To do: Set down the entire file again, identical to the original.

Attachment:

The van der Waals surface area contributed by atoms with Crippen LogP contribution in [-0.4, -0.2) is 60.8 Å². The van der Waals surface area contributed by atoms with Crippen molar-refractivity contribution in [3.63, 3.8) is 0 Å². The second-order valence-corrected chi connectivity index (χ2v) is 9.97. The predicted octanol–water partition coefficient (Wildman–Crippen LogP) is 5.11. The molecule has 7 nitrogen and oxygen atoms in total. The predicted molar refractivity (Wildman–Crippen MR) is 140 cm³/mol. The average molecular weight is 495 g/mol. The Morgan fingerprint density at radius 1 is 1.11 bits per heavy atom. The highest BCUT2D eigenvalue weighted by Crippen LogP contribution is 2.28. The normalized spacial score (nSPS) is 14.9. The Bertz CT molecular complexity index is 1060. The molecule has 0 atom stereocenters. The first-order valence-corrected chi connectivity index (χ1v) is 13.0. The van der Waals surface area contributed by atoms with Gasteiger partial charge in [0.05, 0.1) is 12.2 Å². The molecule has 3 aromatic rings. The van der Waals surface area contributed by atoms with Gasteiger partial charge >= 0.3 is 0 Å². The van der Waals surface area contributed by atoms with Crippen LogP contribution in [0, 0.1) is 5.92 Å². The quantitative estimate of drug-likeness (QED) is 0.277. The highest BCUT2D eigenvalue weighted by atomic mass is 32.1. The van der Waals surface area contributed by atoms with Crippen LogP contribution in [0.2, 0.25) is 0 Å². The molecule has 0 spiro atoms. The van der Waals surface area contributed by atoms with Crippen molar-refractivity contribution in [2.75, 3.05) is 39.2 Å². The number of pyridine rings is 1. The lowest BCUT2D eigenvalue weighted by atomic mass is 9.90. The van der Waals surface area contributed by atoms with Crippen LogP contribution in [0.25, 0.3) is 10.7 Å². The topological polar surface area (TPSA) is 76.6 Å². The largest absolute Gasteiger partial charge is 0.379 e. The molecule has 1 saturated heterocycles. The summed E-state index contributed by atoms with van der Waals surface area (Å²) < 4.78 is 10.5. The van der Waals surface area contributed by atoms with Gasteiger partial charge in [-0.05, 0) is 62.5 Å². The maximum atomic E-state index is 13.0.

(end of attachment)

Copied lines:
The van der Waals surface area contributed by atoms with Crippen LogP contribution in [-0.4, -0.2) is 60.8 Å². The van der Waals surface area contributed by atoms with Crippen molar-refractivity contribution in [3.63, 3.8) is 0 Å². The second-order valence-corrected chi connectivity index (χ2v) is 9.97. The predicted octanol–water partition coefficient (Wildman–Crippen LogP) is 5.11. The molecule has 7 nitrogen and oxygen atoms in total. The predicted molar refractivity (Wildman–Crippen MR) is 140 cm³/mol. The average molecular weight is 495 g/mol. The Morgan fingerprint density at radius 1 is 1.11 bits per heavy atom. The highest BCUT2D eigenvalue weighted by Crippen LogP contribution is 2.28. The normalized spacial score (nSPS) is 14.9. The Bertz CT molecular complexity index is 1060. The molecule has 0 atom stereocenters. The first-order valence-corrected chi connectivity index (χ1v) is 13.0. The van der Waals surface area contributed by atoms with Gasteiger partial charge in [0.05, 0.1) is 12.2 Å². The molecule has 3 aromatic rings. The van der Waals surface area contributed by atoms with Gasteiger partial charge >= 0.3 is 0 Å². The van der Waals surface area contributed by atoms with Crippen LogP contribution in [0, 0.1) is 5.92 Å². The quantitative estimate of drug-likeness (QED) is 0.277. The highest BCUT2D eigenvalue weighted by atomic mass is 32.1. The van der Waals surface area contributed by atoms with Crippen LogP contribution in [0.2, 0.25) is 0 Å². The molecule has 0 spiro atoms. The van der Waals surface area contributed by atoms with Crippen molar-refractivity contribution in [2.75, 3.05) is 39.2 Å². The number of pyridine rings is 1. The lowest BCUT2D eigenvalue weighted by atomic mass is 9.90. The van der Waals surface area contributed by atoms with Crippen LogP contribution in [0.25, 0.3) is 10.7 Å². The topological polar surface area (TPSA) is 76.6 Å². The largest absolute Gasteiger partial charge is 0.379 e. The molecule has 1 saturated heterocycles. The summed E-state index contributed by atoms with van der Waals surface area (Å²) < 4.78 is 10.5. The van der Waals surface area contributed by atoms with Gasteiger partial charge in [-0.05, 0) is 62.5 Å². The maximum atomic E-state index is 13.0.